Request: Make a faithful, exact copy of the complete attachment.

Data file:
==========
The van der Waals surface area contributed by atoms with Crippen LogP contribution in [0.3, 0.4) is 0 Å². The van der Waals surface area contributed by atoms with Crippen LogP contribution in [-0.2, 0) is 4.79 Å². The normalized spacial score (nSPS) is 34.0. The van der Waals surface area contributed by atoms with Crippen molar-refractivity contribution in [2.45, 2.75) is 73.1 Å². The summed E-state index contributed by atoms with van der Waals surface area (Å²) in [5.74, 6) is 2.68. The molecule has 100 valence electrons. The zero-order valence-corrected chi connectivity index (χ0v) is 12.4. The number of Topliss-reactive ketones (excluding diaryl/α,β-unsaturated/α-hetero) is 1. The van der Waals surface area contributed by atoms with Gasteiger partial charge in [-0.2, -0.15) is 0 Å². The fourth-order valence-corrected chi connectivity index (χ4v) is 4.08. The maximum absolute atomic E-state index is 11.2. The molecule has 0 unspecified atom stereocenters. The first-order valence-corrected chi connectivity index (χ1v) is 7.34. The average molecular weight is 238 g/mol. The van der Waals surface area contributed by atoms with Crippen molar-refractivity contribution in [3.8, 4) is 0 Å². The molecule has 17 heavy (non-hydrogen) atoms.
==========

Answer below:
The van der Waals surface area contributed by atoms with Crippen LogP contribution in [0.3, 0.4) is 0 Å². The van der Waals surface area contributed by atoms with Crippen LogP contribution in [-0.2, 0) is 4.79 Å². The normalized spacial score (nSPS) is 34.0. The van der Waals surface area contributed by atoms with Crippen molar-refractivity contribution in [2.45, 2.75) is 73.1 Å². The summed E-state index contributed by atoms with van der Waals surface area (Å²) in [5.74, 6) is 2.68. The molecule has 100 valence electrons. The zero-order valence-corrected chi connectivity index (χ0v) is 12.4. The number of Topliss-reactive ketones (excluding diaryl/α,β-unsaturated/α-hetero) is 1. The van der Waals surface area contributed by atoms with Gasteiger partial charge in [-0.2, -0.15) is 0 Å². The fourth-order valence-corrected chi connectivity index (χ4v) is 4.08. The maximum absolute atomic E-state index is 11.2. The molecule has 0 unspecified atom stereocenters. The first-order valence-corrected chi connectivity index (χ1v) is 7.34. The average molecular weight is 238 g/mol. The van der Waals surface area contributed by atoms with Crippen molar-refractivity contribution in [3.8, 4) is 0 Å². The molecule has 17 heavy (non-hydrogen) atoms.